To get there, we boarded a train at Cuzco; the only one we’d ride in South America. It zigzagged up switchbacks to climb a mountain as it left town. Then, it descended smoothly through a narrow river valley, between towering mountains. The whole railroad must have been quite a technical feat. At one point, I looked out the window, and was surprised to note we were surrounded by dense jungle — hanging vines and chaotic greenery. Quite a change from the austere Altiplano, and in less than an hour. Altitude really influences temperature, and what can grow in a place. After several hours, we pulled into Aguas Calientes, the little town that serves as base for visitors of Machu Picchu.
Looking around, we were surrounded — boxed in — by these amazing high jungly mountains that almost looked volcanic, but weren’t. They reminded me of some of the grandest landscapes of Hawaii. What’s sad is that Aquas Calientes looks like an old west-style shanty-town. It’s a hastily slapped-up tacky place bent on making the quickest buck, in the middle of some incredibly majestic scenery.
We headed to the town’s hot spring later that day, and took a dip in sulfur-smelling (and looking) warm pools. Lots of tourists and locals had the same idea.
The next morning, getting up at five, and boarded the bus for Machu Picchu. The bus proceeded to scale one of the aforementioned, ridiculously steep mountains, on a road composed entirely of switchbacks. The sun was rising as we reached the top.
Machu Picchu was shrouded in clouds that morning, and gradually revealed itself as the sun burned through. It was a particularly dramatic way to see the site.
Location is one of the most impressive things about MP. Basically an Inca pleasure palace atop a high mountain, it is composed of a massive amount of stone. The stone was all hauled up an incredibly steep, tall mountain, covered in thick jungle, and bordered by a river, by people with no horses or oxen. After clearing the jungle at the top of the mountain, the Incas proceeded to build a large and architecturally ambitious palace. And the top of the mountain isn’t even that big. Many times during the day, it struck me that, with one wrong step, I could plunge into the canyon, never to be seen again. So many people must have died just laying the stones.
After climbing terraces to the top of the site, we relaxed for a while and watched llamas munch grass. Then we followed a mysterious trail marked "Inca Bridge" for about half an hour. On this trail, we were often on a very narrow cliff-side path, with no railings. There was nothing to our right except a valley so far down that it resembled the view from a small aircraft.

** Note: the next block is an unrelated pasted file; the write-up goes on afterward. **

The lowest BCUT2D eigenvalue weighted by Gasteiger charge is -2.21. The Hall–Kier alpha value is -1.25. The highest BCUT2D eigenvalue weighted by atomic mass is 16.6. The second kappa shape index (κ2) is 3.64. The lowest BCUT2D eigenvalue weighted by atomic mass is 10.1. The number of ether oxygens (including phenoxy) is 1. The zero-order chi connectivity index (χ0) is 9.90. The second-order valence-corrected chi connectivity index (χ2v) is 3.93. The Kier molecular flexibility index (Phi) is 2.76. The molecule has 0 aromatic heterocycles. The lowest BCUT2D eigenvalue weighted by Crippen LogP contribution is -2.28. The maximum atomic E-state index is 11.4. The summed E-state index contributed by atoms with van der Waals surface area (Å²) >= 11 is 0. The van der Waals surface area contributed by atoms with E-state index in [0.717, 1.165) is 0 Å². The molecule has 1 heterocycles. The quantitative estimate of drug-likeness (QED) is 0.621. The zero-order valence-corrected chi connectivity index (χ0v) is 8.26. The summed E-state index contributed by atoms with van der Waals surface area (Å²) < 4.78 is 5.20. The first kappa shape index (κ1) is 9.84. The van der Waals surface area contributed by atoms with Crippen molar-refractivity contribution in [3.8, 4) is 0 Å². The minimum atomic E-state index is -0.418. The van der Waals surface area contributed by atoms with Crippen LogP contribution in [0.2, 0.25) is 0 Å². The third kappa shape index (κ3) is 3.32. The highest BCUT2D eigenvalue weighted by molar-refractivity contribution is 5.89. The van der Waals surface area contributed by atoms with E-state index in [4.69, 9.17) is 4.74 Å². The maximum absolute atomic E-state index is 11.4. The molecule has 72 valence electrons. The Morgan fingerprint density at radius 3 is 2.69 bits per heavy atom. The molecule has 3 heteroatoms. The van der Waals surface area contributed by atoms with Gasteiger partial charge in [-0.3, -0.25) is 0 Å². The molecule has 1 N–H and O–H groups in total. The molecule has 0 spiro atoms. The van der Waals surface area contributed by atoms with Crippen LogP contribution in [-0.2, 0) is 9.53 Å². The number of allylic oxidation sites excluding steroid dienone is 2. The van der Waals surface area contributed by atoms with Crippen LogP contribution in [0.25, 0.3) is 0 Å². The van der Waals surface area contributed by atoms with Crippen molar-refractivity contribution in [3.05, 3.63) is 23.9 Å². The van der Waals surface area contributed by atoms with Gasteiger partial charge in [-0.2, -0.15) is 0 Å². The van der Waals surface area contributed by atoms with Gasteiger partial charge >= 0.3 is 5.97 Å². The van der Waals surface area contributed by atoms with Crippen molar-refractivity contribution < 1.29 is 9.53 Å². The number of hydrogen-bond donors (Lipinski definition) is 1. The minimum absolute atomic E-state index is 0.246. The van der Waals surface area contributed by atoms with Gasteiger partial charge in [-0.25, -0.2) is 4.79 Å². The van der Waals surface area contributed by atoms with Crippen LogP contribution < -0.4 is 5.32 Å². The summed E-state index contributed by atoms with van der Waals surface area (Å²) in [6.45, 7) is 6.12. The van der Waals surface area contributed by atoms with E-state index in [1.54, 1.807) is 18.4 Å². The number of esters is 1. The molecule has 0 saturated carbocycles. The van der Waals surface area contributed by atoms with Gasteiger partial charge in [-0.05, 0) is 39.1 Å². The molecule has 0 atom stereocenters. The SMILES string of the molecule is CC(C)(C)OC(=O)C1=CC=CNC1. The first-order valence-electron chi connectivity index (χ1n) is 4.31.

Arriving at the Inca Bridge, it defied reason. These people really loved to climb. This was basically a very large, sheer cliff, at the top of a very tall mountain, that they’d somehow built a path against. And when they ran out earth or rock that could be carved into path, they piled stones on the narrow strip of earth below to form a bridge. It’s hard to convey what they did, or the scale and danger of this site. We obeyed the "Do not enter" sign festooned with skull and crossbones, and went back to the main site.
To give an idea of scale, there must have been hundreds, if not thousands of people visiting Machu Picchu that day, and that was before the afternoon rush. But often, we felt alone with the ruins.
We didn’t have a guide that day. It was good to go at our own pace, but we didn’t learn the significance of every detail. Temples took a variety of shapes, including this curved one. Inside, it incorporated an existing rock from the site, which the Incas carved into an alter.
The quality of stonework varied depending on the function of the structure — whether it was a temple or storage area, for instance. Below is some of the finer stonework.
At one point, we saw a viscacha. We’d seen a different variety of viscacha in Bolivia, so it was fun to compare.
On the ride down the mountain, a little boy in an "Inca" costume kept appearing in front of our bus. We’d turn down another switchback, and there he’d be, waving furiously. He was running down the mountain, at top speed, catching up with our bus on every pass. Amazingly, he accompanied us all the way down the hill, then boarded the bus, panting. He couldn’t have been older than seven, and was looking for a tip. We were amazed by his feat, and gave it. Later, we realized we probably shouldn’t have, as he’s probably forced to perform this dangerous stunt daily, and our tip could only reinforce that.